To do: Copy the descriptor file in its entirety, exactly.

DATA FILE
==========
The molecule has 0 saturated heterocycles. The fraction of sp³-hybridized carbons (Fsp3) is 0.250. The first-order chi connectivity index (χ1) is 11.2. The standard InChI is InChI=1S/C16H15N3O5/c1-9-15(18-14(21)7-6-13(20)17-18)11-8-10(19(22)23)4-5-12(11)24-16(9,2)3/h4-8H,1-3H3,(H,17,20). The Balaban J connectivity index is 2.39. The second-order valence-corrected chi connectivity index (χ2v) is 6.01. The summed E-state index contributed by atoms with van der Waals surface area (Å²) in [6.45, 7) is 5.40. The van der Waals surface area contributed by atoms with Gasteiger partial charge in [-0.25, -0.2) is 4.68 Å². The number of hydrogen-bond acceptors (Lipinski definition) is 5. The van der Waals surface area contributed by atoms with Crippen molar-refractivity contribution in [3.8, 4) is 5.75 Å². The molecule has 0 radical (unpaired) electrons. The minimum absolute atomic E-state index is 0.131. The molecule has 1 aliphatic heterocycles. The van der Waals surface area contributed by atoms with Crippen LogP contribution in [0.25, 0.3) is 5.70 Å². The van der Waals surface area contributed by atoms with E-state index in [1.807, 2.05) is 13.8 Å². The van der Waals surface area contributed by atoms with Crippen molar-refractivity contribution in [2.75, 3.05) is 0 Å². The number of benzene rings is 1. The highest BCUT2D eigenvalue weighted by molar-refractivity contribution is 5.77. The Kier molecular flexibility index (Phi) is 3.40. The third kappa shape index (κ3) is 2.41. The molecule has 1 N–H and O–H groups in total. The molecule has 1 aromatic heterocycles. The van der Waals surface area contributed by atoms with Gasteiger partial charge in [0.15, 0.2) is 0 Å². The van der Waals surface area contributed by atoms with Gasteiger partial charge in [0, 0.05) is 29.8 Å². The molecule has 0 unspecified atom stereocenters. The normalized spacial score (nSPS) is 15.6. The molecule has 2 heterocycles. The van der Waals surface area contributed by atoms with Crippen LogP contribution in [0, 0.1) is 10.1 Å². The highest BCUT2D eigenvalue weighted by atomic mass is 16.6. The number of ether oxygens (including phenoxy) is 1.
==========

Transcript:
The molecule has 0 saturated heterocycles. The fraction of sp³-hybridized carbons (Fsp3) is 0.250. The first-order chi connectivity index (χ1) is 11.2. The standard InChI is InChI=1S/C16H15N3O5/c1-9-15(18-14(21)7-6-13(20)17-18)11-8-10(19(22)23)4-5-12(11)24-16(9,2)3/h4-8H,1-3H3,(H,17,20). The Balaban J connectivity index is 2.39. The second-order valence-corrected chi connectivity index (χ2v) is 6.01. The summed E-state index contributed by atoms with van der Waals surface area (Å²) in [6.45, 7) is 5.40. The van der Waals surface area contributed by atoms with Gasteiger partial charge in [-0.25, -0.2) is 4.68 Å². The number of hydrogen-bond acceptors (Lipinski definition) is 5. The van der Waals surface area contributed by atoms with Crippen molar-refractivity contribution in [3.8, 4) is 5.75 Å². The molecule has 0 radical (unpaired) electrons. The minimum absolute atomic E-state index is 0.131. The molecule has 1 aliphatic heterocycles. The van der Waals surface area contributed by atoms with Crippen LogP contribution in [0.25, 0.3) is 5.70 Å². The van der Waals surface area contributed by atoms with E-state index in [1.807, 2.05) is 13.8 Å². The van der Waals surface area contributed by atoms with Crippen molar-refractivity contribution in [2.75, 3.05) is 0 Å². The number of benzene rings is 1. The highest BCUT2D eigenvalue weighted by molar-refractivity contribution is 5.77. The Kier molecular flexibility index (Phi) is 3.40. The third kappa shape index (κ3) is 2.41. The molecule has 1 N–H and O–H groups in total. The molecule has 1 aromatic heterocycles. The van der Waals surface area contributed by atoms with Gasteiger partial charge in [0.15, 0.2) is 0 Å². The van der Waals surface area contributed by atoms with Gasteiger partial charge in [0, 0.05) is 29.8 Å². The molecule has 0 unspecified atom stereocenters. The normalized spacial score (nSPS) is 15.6. The molecule has 2 heterocycles. The van der Waals surface area contributed by atoms with Crippen LogP contribution in [0, 0.1) is 10.1 Å². The highest BCUT2D eigenvalue weighted by atomic mass is 16.6. The number of ether oxygens (including phenoxy) is 1.